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Taking another look at nitrogen requirements for dry bean production in Minnesota

dry, edible beans
By: Dan Kaiser, Extension nutrient management specialist, and Hannah Swartzentruber, Central Lakes College Ag and Energy Center

Dry beans are an important commodity crop in Minnesota, with around 250,000 acres planted in 2020 and 2021. No major research efforts have been put into the evaluation of the fertilizer guidelines for dry bean in Minnesota in nearly twenty years, underscoring the need for an update.

Why is new research needed?

Current fertilizer guidelines for dry beans in Minnesota are yield goal based so technically any dry bean classes that would be higher yielding would necessitate modifications in a dry bean grower’s normal fertilizer practice. However, in researching other crops, we have found that yield potential is not strongly related to the amount of fertilizer required. This has caused a shift away from fertilizer guidelines based on expected yield, especially for nitrogen. While it is plausible that nitrogen rates required to maximize dry bean yield have not changed, more recent research could be beneficial as black bean acreage is increasingly across the state. In addition, concerns over yield loss due to lack of N and the increased potential for yield loss due to disease from over-application of nitrogen highlight the growing need for refined fertilizer guidelines for dry beans. The Minnesota publication for dry bean fertilizer guidelines has been updated recently but the fertilizer rate suggestions remained unchanged from past publications.

Recent research

Funding from the Northarvest Bean Growers has enabled us to take another look at the dry bean nitrogen guidelines. Two research trials were established in 2022. This research is the start of work in Minnesota and may vary from one site to the next. One major goal of this work is to compile as much current and past nitrogen response data as possible into a larger nitrogen response database. The results are from only one year and should be considered preliminary findings. More data is needed before we consider revising the fertilizer guidelines.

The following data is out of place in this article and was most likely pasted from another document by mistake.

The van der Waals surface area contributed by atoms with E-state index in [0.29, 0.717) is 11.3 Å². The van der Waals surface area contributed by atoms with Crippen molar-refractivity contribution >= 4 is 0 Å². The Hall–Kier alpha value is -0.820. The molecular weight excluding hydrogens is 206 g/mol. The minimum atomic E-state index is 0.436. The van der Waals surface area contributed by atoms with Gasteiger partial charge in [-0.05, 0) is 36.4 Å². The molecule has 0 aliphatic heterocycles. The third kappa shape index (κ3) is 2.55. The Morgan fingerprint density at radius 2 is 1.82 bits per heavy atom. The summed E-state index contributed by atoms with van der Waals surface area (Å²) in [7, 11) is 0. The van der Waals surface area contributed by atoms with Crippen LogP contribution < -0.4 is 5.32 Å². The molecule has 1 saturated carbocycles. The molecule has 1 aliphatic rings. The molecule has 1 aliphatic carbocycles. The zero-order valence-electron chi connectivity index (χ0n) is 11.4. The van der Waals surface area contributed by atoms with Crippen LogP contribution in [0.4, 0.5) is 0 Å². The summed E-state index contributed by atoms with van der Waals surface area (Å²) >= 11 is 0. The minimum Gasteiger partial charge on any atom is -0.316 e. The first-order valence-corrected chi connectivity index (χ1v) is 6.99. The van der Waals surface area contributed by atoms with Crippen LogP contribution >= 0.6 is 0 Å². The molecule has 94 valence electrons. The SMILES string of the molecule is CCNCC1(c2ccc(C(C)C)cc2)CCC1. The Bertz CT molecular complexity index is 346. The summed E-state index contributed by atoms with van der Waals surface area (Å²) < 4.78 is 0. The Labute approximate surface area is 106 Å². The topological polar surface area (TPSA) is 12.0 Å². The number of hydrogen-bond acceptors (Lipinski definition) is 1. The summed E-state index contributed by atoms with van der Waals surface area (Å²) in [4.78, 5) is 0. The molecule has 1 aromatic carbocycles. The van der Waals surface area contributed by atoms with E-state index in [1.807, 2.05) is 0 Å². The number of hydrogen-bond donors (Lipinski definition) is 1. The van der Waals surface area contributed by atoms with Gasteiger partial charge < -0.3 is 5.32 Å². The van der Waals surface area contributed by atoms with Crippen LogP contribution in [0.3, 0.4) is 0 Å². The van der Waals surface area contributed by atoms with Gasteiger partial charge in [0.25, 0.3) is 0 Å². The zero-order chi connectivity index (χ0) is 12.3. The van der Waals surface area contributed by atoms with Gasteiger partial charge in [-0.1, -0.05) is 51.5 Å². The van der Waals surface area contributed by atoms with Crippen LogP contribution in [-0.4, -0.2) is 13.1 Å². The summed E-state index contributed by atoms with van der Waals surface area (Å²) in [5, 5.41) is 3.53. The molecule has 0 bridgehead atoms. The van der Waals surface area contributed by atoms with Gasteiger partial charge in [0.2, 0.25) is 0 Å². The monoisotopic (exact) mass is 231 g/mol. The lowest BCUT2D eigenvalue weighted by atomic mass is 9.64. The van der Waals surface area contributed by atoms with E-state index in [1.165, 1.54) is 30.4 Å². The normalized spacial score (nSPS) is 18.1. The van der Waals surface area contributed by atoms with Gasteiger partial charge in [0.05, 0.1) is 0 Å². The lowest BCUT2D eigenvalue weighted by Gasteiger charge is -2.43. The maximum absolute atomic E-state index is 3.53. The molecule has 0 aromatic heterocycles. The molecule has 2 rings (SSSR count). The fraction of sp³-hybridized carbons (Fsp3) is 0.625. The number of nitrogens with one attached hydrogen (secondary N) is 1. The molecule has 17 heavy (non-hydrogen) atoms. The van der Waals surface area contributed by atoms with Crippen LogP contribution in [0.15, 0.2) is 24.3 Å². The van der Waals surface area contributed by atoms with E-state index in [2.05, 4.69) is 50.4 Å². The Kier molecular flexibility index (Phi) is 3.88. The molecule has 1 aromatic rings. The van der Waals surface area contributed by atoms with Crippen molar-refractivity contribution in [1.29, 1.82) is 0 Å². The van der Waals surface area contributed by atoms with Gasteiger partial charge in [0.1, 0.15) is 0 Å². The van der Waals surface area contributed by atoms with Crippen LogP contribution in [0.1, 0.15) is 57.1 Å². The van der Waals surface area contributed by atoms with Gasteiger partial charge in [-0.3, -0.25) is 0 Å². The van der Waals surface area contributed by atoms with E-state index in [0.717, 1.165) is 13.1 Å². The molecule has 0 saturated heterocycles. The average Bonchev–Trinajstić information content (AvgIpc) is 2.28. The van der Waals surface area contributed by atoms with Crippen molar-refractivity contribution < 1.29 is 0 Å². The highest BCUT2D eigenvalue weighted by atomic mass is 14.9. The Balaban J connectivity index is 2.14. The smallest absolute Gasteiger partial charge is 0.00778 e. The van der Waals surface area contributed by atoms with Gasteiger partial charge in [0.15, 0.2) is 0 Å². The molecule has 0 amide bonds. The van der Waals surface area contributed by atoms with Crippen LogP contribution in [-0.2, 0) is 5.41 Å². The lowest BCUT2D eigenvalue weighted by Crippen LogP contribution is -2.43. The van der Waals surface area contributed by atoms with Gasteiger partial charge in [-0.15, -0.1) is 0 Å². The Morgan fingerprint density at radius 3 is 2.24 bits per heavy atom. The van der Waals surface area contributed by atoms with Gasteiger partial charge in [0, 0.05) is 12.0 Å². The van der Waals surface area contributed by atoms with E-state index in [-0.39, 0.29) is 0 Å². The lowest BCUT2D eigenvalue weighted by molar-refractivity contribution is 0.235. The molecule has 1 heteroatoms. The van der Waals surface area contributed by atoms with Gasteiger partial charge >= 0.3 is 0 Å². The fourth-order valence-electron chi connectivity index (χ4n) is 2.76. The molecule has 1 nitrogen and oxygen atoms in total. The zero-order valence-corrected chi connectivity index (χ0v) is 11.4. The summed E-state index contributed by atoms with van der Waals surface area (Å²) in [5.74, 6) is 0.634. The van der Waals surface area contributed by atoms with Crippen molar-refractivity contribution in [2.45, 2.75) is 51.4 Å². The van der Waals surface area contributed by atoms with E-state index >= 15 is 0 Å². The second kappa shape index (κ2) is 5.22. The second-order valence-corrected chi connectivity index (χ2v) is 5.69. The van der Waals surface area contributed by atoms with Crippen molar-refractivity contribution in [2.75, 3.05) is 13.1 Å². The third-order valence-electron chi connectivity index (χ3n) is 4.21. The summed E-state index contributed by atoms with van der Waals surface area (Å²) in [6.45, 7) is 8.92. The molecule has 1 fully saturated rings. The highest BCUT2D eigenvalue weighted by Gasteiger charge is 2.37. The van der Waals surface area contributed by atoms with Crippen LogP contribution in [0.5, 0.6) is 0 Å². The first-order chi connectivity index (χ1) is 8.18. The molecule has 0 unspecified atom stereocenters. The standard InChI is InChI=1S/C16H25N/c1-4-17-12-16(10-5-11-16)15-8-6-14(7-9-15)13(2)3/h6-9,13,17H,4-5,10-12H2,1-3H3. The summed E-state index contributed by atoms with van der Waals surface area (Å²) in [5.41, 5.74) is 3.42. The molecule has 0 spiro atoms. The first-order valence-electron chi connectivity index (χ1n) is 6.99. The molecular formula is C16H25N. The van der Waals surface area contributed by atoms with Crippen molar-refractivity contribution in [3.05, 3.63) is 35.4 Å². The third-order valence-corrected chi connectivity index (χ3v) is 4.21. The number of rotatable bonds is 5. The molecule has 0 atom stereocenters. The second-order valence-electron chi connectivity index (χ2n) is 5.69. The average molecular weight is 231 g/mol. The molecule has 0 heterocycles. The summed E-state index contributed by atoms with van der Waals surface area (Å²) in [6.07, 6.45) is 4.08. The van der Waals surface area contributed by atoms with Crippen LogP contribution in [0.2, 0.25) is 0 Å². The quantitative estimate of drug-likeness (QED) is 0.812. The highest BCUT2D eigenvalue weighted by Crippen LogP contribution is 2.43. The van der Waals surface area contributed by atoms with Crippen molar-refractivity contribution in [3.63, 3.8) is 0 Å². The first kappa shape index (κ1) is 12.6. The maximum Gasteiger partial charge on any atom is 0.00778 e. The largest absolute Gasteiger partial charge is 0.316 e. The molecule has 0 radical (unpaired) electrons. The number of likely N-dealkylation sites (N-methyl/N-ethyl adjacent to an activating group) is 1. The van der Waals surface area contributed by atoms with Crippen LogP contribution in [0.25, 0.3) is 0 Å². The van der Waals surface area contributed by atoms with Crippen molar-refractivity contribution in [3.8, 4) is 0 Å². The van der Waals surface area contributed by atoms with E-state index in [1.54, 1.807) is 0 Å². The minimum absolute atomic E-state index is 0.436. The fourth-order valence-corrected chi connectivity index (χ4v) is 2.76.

The first trial consisted of a series of small plot nitrogen rate trials comparing the nitrogen requirements of kidney, pinto and navy beans to that of black beans. Three trials were in farmers’ fields (two non-irrigated fields south of Willmar and one irrigated field near St. Cloud). The goal of this work was to evaluate yield response at various N rates up to 150 pounds. The three-site average (two planted to black bean and one navy bean) showed greater yield up to 90 pounds of nitrogen per acre. The amount of nitrogen in the soil at the time fertilizer was applied was measured but that data is not factored into the data yet.

graph of fertilizer rates

 A second trial was established at a field near Staples to look at reduced nitrogen rates for dry bean production under irrigation. Treatments were applied in large block areas (60 feet wide by 450 feet long) comparing various N rates applied around the V5 growth stage. We compared three rates:
  • The farmer’s standard practice: 80 lbs of N applied at V5 (plus 56 lbs of N applied as a combination of pre-plant, starter, and post-V5 fertigated N) for a total of 136 lbs of N applied
  • Reduced rate #1: 60 lbs of N applied at V5 (plus 56 lbs of N applied as a combination of pre-plant, starter, and post-V5 fertigated N) for a total of 116 lbs of N applied
  • Reduced rate #2: 40 lbs of N applied at V5 (plus 56 lbs of N applied as a combination of pre-plant, starter, and post-V5 fertigated N) for a total of 96 lbs of N applied
Common bacterial blight was present in the field, which reduced yield. Analysis of the data showed no statistical differences between the standard practice and the two reduced fertilizer rates. Actual yield values were within 35 lbs of each other, or about a 1.5% variation in yield among the treatments.

graph of N application at V5

We would like to thank the Northarvest Bean Growers for their investment in this project and for future investment in Minnesota dry bean research.


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